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SpaceX successfully launches first recycled rocket into orbit

The aerospace manufacturing company has launched a rocket with boosters from a previous flight. Experts called the launch "historic," with the potential to pave the way for less expensive space travel.

SpaceX CEO Elon Musk exclaimed there was a "revolution in spaceflight" Thursday after one of his recycled rockets successfully entered orbit for a second time.

The Falcon 9 rocket launched from Cape Canaveral, Florida at 6:27 p.m. (2227 UTC) local time Thursday to launch a communications satellite into orbit for Luxembourg-based communications satellite owner and operator SES S.A. The rocket went into a geostationary transfer orbit, going as high as 22,000 miles (35,000 kilometers) above the Earth's surface before safely returning.

SES S.A. chief technology officer Martin Halliwell called Thursday's launch, "a big step for everybody – something that's never, ever been done before."

Watch video 01:04

Successful rocket launch: cargo ship on its way to ISS

The rocket used Thursday sent cargo to the International Space Station in April 2016. The previous flight for the Falcon 9 rocket ended in the ocean. But Thursday's flight saw the rocket land upright on a drone ship in the Atlantic Ocean, making it much easier to reuse the rocket in the future. This would drastically lower costs for space travel.

SpaceX has stated reusing hardware reduces the cost of launching a Falcon 9 rocket by about 30 percent. Every Falcon 9 launch currently costs over $61 million (57 million euros). But the life of re-used boosters, the most expensive part of the rocket, is unknown. SpaceX is hoping the boosters can be re-used as many as 10 or 15 times. Halliwell declined to say how much Thursday's launch cost.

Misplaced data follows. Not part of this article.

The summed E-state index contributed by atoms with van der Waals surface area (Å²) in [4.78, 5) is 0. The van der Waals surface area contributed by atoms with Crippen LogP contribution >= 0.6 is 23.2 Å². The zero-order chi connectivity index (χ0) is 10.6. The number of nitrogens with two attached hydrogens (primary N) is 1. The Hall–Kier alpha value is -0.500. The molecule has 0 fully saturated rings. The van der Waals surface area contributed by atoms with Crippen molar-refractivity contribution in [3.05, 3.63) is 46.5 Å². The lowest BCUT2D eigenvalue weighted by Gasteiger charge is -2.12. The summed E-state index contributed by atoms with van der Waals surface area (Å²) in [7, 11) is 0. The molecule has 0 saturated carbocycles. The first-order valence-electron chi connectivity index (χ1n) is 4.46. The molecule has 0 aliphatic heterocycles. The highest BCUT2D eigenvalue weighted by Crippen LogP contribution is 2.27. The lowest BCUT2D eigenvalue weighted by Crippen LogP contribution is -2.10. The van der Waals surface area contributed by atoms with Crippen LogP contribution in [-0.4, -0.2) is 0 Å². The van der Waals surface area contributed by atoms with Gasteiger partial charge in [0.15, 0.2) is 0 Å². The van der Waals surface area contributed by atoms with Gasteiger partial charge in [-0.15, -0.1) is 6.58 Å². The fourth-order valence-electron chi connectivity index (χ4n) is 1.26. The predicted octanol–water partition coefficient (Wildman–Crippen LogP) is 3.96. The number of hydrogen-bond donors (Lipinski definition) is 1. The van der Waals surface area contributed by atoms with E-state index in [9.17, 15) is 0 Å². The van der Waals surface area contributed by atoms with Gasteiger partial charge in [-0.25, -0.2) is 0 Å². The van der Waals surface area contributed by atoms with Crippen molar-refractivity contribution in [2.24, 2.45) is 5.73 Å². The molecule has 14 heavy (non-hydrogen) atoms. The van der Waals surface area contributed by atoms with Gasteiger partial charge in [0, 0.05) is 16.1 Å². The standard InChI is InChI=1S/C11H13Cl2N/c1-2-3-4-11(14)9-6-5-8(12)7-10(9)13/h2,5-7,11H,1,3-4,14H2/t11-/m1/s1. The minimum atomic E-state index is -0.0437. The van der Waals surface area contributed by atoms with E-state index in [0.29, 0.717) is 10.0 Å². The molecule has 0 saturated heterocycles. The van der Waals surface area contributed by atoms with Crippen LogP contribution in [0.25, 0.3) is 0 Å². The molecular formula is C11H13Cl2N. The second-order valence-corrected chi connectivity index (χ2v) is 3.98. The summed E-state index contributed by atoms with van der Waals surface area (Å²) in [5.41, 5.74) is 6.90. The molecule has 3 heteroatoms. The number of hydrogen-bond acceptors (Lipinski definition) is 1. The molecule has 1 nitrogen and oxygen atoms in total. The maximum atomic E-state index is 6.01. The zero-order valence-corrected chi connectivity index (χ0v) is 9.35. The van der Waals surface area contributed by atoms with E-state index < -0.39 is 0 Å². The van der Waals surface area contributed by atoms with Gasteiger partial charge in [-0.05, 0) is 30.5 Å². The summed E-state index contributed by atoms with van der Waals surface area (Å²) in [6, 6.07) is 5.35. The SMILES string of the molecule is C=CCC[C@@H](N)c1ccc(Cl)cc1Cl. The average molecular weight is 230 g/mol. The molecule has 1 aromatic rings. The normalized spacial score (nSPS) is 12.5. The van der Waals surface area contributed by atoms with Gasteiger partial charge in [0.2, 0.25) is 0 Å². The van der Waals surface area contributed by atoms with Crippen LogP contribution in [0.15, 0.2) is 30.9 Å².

Looking into the future

Musk has high expectations for SpaceX and what it will do for the rest of 2017 and beyond. SpaceX is planning to launch up to six reused boosters by the end of the year. The company is also working towards launching two paying customers to the moon in 2018.

Ultimately, Musk wants to send people to and from Mars and colonize the planet. He believes it will be possible with a quick turnaround and re-use of boosters, which are typically discarded after a single use.

"The potential is there for (an) over 100-fold reduction in the cost of access to space. If we can achieve that, it means humanity can become a space-faring civilization and be out there among the stars," said Musk.

Competition afoot

SpaceX is not the only company that is attempting to reduce the astronomic costs of flying into outer space. Blue Origin, an aerospace manufacturer started by Amazon founder Jeff Bezos, has also reused rocket parts in separate launches. These flights, however, did not put anything into orbit.

The US space program, NASA, previously looked into reusing rocket parts. When its space shuttle program was still in operation, the booster rockets broke away from a shuttle two minutes after launch and parachuted into the Atlantic Ocean. 

kbd/bw (AFP, AP, Reuters)

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